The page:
Sign Magnitude notation


The sign-magnitude binary format is the simplest conceptual format. In this method of representing signed numbers, the most significant digit (MSD) takes on extra meaning.

  • If the MSD is a 0, we can evaluate the number just as we would any normal unsigned integer. And also we shall treat the number as a positive one.

  • If the MSD is a 1, this indicates that the number is negative.

The other bits indicate the magnitude (absolute value) of the number. Some of the signed decimal numbers and their equivalent in SM notation follows assuming a word size of 4 bits.

Signed decimal


From the above table, it is obvious that if the word size is n bits, the range of numbers that can be represented is from -(2n-1 -1) to +(2n-1 -1). A table of word size and the range of SM numbers that can be represented as shown in the following.

Word size
The range for SM numbers
-7 to +7
-127 to +127
-32767 to +32767
-2147483647 to +2147483647

Notice that the bit sequence 1101corresponds to the unsigned number 13, as well as the number –5 in SM notation. Its value depends only on the way the user or the programmer interprets the bit sequence.


A number is represented inside a computer with the purpose of performing some calculations using that number. The most basic arithmetic operation in a computer is the addition operation. That’s why a computer can also be called as an adder.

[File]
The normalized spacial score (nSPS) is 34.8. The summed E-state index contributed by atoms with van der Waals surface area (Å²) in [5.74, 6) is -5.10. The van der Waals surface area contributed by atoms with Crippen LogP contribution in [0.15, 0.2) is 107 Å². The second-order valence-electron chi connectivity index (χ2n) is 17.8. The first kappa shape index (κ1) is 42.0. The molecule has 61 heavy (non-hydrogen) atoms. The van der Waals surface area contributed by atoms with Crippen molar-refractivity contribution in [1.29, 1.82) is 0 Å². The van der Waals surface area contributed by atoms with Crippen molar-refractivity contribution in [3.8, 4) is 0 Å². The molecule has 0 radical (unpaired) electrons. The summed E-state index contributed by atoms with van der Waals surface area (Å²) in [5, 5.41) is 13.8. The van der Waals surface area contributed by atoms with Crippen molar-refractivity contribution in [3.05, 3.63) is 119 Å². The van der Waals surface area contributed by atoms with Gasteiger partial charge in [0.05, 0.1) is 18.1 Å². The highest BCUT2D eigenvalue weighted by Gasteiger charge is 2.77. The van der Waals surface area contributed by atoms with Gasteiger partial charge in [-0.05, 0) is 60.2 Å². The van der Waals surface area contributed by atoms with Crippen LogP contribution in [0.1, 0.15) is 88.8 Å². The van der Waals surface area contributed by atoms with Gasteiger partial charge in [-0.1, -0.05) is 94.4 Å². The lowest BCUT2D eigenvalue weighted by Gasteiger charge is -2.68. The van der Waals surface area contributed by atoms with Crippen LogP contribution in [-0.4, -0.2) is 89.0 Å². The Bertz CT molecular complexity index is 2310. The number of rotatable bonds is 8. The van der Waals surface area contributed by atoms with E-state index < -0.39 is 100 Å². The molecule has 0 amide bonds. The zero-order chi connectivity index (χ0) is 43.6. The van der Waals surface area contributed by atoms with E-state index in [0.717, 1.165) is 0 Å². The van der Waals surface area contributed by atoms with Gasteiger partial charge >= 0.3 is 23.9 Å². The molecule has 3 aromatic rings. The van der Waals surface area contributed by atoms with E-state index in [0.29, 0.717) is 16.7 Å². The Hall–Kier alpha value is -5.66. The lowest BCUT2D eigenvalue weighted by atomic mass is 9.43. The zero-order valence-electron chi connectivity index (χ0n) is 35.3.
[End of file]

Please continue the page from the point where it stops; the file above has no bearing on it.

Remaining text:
When adding two numbers with the same signs, add the values and keep the common sign. 

Example 1

Add the numbers (+5) and (+3) using a computer. The numbers are assumed to be represented using 4-bit SM notation.

             111  <- carry generated during addition              0101 <- (+5) First Number            + 0011 <- (+3) Second Number              1000 <- (+8) Sum                 

Let’s take another example of two numbers with unlike signs.

Example  2

Add the numbers (-4) and (+2) using a computer. The numbers are assumed to be represented using 4-bit SM notation.

              000 <- carry generated during addition

              1100 <- (-4) First number

           +  0010 <-(+2) Second Number

              1110 <- (-2) Sum

Here, the computer has given the wrong answer of -6 = 1110, instead of giving the correct answer of -2 = 1010.


  • There are two notations for 0(0000 and 1000), which is very inconvenient when the computer wants to test for a 0 result.

  • It is not convenient for the computer to perform arithmetic.

Hence, due to the above mention ambiguities, SM notation is generally not used to represent signed numbers inside a computer.

Published on 03-Jan-2019 15:48:27